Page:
5/4/2007 - EDWARDS AIR FORCE BASE, Calif. -- The 95th Security Forces Squadron recently stepped up efforts to make Edwards a safer place for motorists by intensifying speeding enforcement on base.

Speeding at Edwards is caused largely because of its remote location, said Airman 1st Class Jason Slagle, 95th Security Forces Squadron police services staff.

The roads leading to main base are very long and straight with almost nothing but desert on either side, Airman Slagle said. With this, people tend to speed more often.
Entrances to base aren't the only problem areas.

Mercury Boulevard and the school zones are some of the biggest problem areas on base, Airman Slagle said.

Our patrols are really focusing on the areas on base that historically have been problems areas for speeding, he said.

"Speeding tends to be more of a problem in the morning, when everyone is in a rush to get to work, and the end of the duty day, when people are in a hurry to get home," Airman Slagle said.

"As patrolmen, the major issue we are concerned with is safety," said Tech. Sgt. Robert Tucker, 95th SFS police services noncommissioned officer in charge.

People need to adhere to the posted speed limits and drive safely according to weather conditions outside, Sergeant Tucker said.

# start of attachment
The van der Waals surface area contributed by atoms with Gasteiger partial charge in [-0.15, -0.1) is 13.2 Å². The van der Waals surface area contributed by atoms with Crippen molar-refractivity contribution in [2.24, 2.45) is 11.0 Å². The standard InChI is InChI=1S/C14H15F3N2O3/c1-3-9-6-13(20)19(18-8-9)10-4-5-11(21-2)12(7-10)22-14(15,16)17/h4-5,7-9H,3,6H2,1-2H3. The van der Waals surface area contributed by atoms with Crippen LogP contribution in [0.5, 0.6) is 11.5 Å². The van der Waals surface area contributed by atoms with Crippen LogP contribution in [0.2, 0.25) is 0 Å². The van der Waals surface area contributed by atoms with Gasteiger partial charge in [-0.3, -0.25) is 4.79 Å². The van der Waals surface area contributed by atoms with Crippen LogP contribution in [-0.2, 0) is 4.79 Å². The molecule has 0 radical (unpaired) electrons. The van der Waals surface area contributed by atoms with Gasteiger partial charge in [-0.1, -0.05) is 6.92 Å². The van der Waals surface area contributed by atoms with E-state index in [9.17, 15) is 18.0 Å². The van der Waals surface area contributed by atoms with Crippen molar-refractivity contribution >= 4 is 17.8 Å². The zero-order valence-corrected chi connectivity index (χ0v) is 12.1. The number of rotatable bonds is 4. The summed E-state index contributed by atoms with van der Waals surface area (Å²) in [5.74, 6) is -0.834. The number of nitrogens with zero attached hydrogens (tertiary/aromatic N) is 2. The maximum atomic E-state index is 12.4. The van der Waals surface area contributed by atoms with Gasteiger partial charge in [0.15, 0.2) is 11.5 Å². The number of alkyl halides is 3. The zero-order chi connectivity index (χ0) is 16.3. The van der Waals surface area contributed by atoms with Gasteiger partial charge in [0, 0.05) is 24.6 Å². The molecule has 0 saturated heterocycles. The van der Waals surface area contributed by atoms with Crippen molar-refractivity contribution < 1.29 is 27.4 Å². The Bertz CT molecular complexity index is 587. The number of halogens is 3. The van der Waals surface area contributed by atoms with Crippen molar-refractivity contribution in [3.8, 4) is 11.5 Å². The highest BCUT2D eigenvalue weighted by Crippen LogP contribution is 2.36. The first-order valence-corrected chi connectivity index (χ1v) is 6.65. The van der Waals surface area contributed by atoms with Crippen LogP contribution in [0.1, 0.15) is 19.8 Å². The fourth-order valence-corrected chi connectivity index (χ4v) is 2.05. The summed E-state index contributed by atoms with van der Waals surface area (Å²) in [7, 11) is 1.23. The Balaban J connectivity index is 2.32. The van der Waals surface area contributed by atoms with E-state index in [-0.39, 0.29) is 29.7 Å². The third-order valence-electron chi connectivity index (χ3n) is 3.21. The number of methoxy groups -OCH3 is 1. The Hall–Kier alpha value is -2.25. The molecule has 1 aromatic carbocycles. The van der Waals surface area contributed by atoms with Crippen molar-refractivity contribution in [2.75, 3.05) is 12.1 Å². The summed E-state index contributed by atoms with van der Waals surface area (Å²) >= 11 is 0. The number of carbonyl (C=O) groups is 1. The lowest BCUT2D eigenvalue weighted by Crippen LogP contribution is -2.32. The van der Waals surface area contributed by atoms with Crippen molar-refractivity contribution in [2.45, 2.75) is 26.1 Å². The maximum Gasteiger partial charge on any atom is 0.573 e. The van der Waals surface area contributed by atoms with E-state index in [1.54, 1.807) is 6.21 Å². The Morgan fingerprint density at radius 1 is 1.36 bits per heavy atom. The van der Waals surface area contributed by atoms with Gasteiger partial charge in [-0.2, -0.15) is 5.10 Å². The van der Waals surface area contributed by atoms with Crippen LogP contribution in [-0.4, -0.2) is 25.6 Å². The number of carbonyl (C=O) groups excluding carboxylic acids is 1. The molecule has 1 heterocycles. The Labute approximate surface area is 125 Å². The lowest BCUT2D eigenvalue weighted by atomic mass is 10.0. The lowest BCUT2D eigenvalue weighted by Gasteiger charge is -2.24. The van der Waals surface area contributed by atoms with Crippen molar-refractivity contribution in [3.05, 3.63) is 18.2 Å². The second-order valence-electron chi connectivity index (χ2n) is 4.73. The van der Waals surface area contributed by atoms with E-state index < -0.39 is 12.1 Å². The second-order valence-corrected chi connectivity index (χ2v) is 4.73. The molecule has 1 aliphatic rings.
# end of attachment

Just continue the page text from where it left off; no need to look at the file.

"If the conditions don't permit you to drive the speed limit safely, then slow down," he said.

Citations have been issued for people driving too fast for the conditions, Airman Slagle said.

People should also consider other consequences such as the cost of the citation, the raised insurance rates and the risk of restricted driving privileges, Airman Slagle said.

"A person can lose their license for getting caught exceeding 25 mph over the posted speed limit," he said.

Some of the best ways to keep from speeding are to leave home early or just get in the habit of looking down at the speedometer, Sergeant Tucker said.

Patrols use two different tools to check traffic speeds: radar and LIDAR. LIDAR works the same as the radar, but sends a beam of light to the oncoming car to track the speed, Sergeant Tucker said.

"I've seen it work up to 3,800 feet away," he said. "It is a very effective and accurate tool."

There are many reasons not to speed on base including loss of money, driving privileges, harm to yourself and harm to others, Sergeant Tucker said.

"It all comes down to one simple fact, the speed limit is the law," Airman Slagle said. "Driving is not a right. It's a privilege and it can be taken away."